Scots women urged to branch into forestry careers
Scottish Forestry’s Romena Huq, Eilidh Malclom, Dafni Nianiaka and Ros Wardman have joined forces to raise awareness of the variety and flexibility a forestry career offers women.
Forest Industries Adviser Ros said: “The misconception that it’s a male dominated environment is receding, our woodlands and associated industries are for all of us.
“There are a wide variety of roles, and a lot of what we do is social, speaking to communities and partners, and helping people manage woodland.
“The mechanisation and kit available now is also making the physical roles more accessible.”
Ros and her colleagues all switched into forestry after working in other careers or training for other industries.
Tree Health Officer Dafni, who switched over from a job in health and social care, said: “If you want to get out and drive lorries and use a chainsaw, you can, or if you’d rather be more office-based there are lots of roles there too.
“No matter your background, age or what you’re working in now, you will find a job that suits.
“It’s never too late to make a career change, if you believe you have something to offer, just go for it.”
No matter your background, age or what you’re working in now, you will find a job that suits. It’s never too late to make a career change, if you believe you have something to offer, just go for it.Dafni Nianiaka
The recently published Green Jobs in Scotland report showed women are markedly under-represented in green jobs.
Published by the Universities of Warwick and Strathclyde and supported by Skills Development Scotland (SDS), it also showed forestry as a growth sector for Scotland with a vital part to play in hitting climate targets.
Engagement Programme Manager Romena said: “I love my job, creating safe spaces and opening forests and woodlands up to people who may not see that they belong there, having that positive impact on people’s lives and directly contributing to battling climate change.
“The gender balance in forestry has very much improved in my time here, but there is still so much opportunity especially in those roles that are really based out in the forests and woodlands themselves.”
The group are keen to stress that there are roles across the whole of Scotland, with urban woodlands as much a priority as rural spaces.
Education Programme Manager Eilidh Malcolm is based in her home city of Glasgow.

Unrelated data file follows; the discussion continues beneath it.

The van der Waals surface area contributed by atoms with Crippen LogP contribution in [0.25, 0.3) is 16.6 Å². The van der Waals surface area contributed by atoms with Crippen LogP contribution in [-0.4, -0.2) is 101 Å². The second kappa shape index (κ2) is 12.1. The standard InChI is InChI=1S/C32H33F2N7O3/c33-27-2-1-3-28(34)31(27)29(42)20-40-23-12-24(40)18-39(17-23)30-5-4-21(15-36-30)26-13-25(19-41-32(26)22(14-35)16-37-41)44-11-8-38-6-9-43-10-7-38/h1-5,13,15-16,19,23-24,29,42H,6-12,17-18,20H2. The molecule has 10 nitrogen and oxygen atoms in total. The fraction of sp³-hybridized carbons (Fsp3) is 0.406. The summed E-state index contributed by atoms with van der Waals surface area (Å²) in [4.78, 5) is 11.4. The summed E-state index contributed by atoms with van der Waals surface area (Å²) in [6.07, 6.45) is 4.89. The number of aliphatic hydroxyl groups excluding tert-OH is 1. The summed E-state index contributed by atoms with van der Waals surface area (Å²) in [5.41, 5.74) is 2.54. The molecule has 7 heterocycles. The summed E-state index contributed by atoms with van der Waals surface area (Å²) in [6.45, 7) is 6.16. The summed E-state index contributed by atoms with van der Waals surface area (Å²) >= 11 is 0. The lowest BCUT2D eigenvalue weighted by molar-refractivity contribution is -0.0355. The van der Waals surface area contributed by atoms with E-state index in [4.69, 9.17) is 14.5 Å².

She said: “I think the last few years have really brought home for many people that realisation of the importance of getting outside for our health and wellbeing, you can see that people treasure it even more because of the experiences of lockdown and restrictions.
“That’s even more acute in our cities, and we have to ensure that no matter where you grow up, you have access and opportunity to woodland and forests.”
The misconception that it’s a male dominated environment is receding, our woodlands and associated industries are for all of us.Ros Wardman
Elaine Ellis, SDS Sector Manager, said: “No matter where you live in Scotland, forestry has a range of opportunities that are worth exploring.
“Forestry is a vital part of Scotland’s drive to net zero and routes into forestry include apprenticeships, direct entry level jobs as well as going via the college and university sector.”
Ros’s work – including her focus on promoting forestry careers to women - has recently won her a place on a prestigious UK-wide forestry leadership course, the Emerging Leader Programme is a new course being run by the Institute of Chartered Foresters.
She said: ““I’m really looking forward to working with other forestry professionals from all over UK to develop understanding and solutions to the challenges faced by forestry.
Find out more
You can read Romena, Eilidh, Ros and Dafni's full profiles at the case studies section.
Find out more about the Green Jobs in Scotland report.
Go to Scottish Forestry to find out more about the industry.
The Green Jobs Workforce Academy has more on green jobs and industries in Scotland.